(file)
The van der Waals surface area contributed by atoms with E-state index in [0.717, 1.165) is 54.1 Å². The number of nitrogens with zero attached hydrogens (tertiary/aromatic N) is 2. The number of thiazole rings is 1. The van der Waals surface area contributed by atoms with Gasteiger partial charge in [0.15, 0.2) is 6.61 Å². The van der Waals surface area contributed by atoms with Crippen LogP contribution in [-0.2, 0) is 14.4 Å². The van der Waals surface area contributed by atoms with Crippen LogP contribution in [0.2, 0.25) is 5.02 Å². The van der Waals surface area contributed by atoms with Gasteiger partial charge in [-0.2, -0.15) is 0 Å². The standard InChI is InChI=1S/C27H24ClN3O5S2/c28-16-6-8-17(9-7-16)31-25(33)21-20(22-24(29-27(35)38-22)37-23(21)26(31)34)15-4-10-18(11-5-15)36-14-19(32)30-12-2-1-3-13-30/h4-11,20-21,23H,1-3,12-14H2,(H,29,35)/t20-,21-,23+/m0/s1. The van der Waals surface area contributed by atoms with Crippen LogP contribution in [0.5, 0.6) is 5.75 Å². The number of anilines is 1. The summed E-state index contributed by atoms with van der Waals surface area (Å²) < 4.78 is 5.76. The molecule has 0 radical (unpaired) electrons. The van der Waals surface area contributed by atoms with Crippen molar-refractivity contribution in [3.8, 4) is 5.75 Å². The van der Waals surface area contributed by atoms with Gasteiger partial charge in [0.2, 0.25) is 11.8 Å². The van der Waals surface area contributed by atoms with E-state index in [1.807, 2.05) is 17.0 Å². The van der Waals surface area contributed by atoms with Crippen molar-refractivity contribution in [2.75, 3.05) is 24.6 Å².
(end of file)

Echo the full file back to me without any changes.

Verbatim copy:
The van der Waals surface area contributed by atoms with E-state index in [0.717, 1.165) is 54.1 Å². The number of nitrogens with zero attached hydrogens (tertiary/aromatic N) is 2. The number of thiazole rings is 1. The van der Waals surface area contributed by atoms with Gasteiger partial charge in [0.15, 0.2) is 6.61 Å². The van der Waals surface area contributed by atoms with Crippen LogP contribution in [-0.2, 0) is 14.4 Å². The van der Waals surface area contributed by atoms with Crippen LogP contribution in [0.2, 0.25) is 5.02 Å². The van der Waals surface area contributed by atoms with Gasteiger partial charge in [-0.2, -0.15) is 0 Å². The standard InChI is InChI=1S/C27H24ClN3O5S2/c28-16-6-8-17(9-7-16)31-25(33)21-20(22-24(29-27(35)38-22)37-23(21)26(31)34)15-4-10-18(11-5-15)36-14-19(32)30-12-2-1-3-13-30/h4-11,20-21,23H,1-3,12-14H2,(H,29,35)/t20-,21-,23+/m0/s1. The van der Waals surface area contributed by atoms with Crippen LogP contribution in [0.5, 0.6) is 5.75 Å². The number of anilines is 1. The summed E-state index contributed by atoms with van der Waals surface area (Å²) < 4.78 is 5.76. The molecule has 0 radical (unpaired) electrons. The van der Waals surface area contributed by atoms with Crippen molar-refractivity contribution in [3.8, 4) is 5.75 Å². The van der Waals surface area contributed by atoms with Gasteiger partial charge in [0.2, 0.25) is 11.8 Å². The van der Waals surface area contributed by atoms with E-state index in [1.807, 2.05) is 17.0 Å². The van der Waals surface area contributed by atoms with Crippen molar-refractivity contribution in [2.75, 3.05) is 24.6 Å².